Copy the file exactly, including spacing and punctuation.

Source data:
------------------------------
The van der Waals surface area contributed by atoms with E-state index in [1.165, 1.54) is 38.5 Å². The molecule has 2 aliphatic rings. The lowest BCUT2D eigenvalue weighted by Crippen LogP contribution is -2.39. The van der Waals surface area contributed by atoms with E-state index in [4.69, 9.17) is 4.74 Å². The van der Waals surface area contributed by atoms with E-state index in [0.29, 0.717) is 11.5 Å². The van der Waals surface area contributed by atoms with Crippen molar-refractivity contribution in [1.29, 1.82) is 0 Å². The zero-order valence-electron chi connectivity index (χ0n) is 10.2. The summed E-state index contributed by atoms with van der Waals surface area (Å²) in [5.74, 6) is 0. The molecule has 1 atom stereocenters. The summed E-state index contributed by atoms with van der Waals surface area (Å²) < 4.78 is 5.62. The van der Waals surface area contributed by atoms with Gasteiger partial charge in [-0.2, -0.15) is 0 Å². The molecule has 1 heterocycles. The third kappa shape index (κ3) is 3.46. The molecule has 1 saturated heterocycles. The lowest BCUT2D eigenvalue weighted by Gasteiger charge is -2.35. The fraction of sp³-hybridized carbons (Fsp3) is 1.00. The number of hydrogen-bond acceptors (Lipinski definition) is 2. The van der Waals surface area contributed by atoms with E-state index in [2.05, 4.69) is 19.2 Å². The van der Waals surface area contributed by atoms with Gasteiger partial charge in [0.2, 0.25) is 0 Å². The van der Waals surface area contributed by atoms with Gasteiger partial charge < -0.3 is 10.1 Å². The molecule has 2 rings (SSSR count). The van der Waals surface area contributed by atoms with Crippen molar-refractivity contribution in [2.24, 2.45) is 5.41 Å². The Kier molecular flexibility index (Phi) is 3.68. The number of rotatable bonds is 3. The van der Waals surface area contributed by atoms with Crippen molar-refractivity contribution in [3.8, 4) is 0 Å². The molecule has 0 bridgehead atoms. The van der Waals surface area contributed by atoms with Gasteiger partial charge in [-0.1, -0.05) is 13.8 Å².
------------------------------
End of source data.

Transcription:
The van der Waals surface area contributed by atoms with E-state index in [1.165, 1.54) is 38.5 Å². The molecule has 2 aliphatic rings. The lowest BCUT2D eigenvalue weighted by Crippen LogP contribution is -2.39. The van der Waals surface area contributed by atoms with E-state index in [4.69, 9.17) is 4.74 Å². The van der Waals surface area contributed by atoms with E-state index in [0.29, 0.717) is 11.5 Å². The van der Waals surface area contributed by atoms with Crippen molar-refractivity contribution in [1.29, 1.82) is 0 Å². The zero-order valence-electron chi connectivity index (χ0n) is 10.2. The summed E-state index contributed by atoms with van der Waals surface area (Å²) in [5.74, 6) is 0. The molecule has 1 atom stereocenters. The summed E-state index contributed by atoms with van der Waals surface area (Å²) < 4.78 is 5.62. The van der Waals surface area contributed by atoms with Gasteiger partial charge in [-0.2, -0.15) is 0 Å². The molecule has 1 heterocycles. The third kappa shape index (κ3) is 3.46. The molecule has 1 saturated heterocycles. The lowest BCUT2D eigenvalue weighted by Gasteiger charge is -2.35. The fraction of sp³-hybridized carbons (Fsp3) is 1.00. The number of hydrogen-bond acceptors (Lipinski definition) is 2. The van der Waals surface area contributed by atoms with E-state index in [2.05, 4.69) is 19.2 Å². The van der Waals surface area contributed by atoms with Gasteiger partial charge in [0.2, 0.25) is 0 Å². The van der Waals surface area contributed by atoms with Gasteiger partial charge < -0.3 is 10.1 Å². The molecule has 2 rings (SSSR count). The van der Waals surface area contributed by atoms with Crippen molar-refractivity contribution in [2.24, 2.45) is 5.41 Å². The Kier molecular flexibility index (Phi) is 3.68. The number of rotatable bonds is 3. The van der Waals surface area contributed by atoms with Crippen molar-refractivity contribution in [3.8, 4) is 0 Å². The molecule has 0 bridgehead atoms. The van der Waals surface area contributed by atoms with Gasteiger partial charge in [-0.1, -0.05) is 13.8 Å².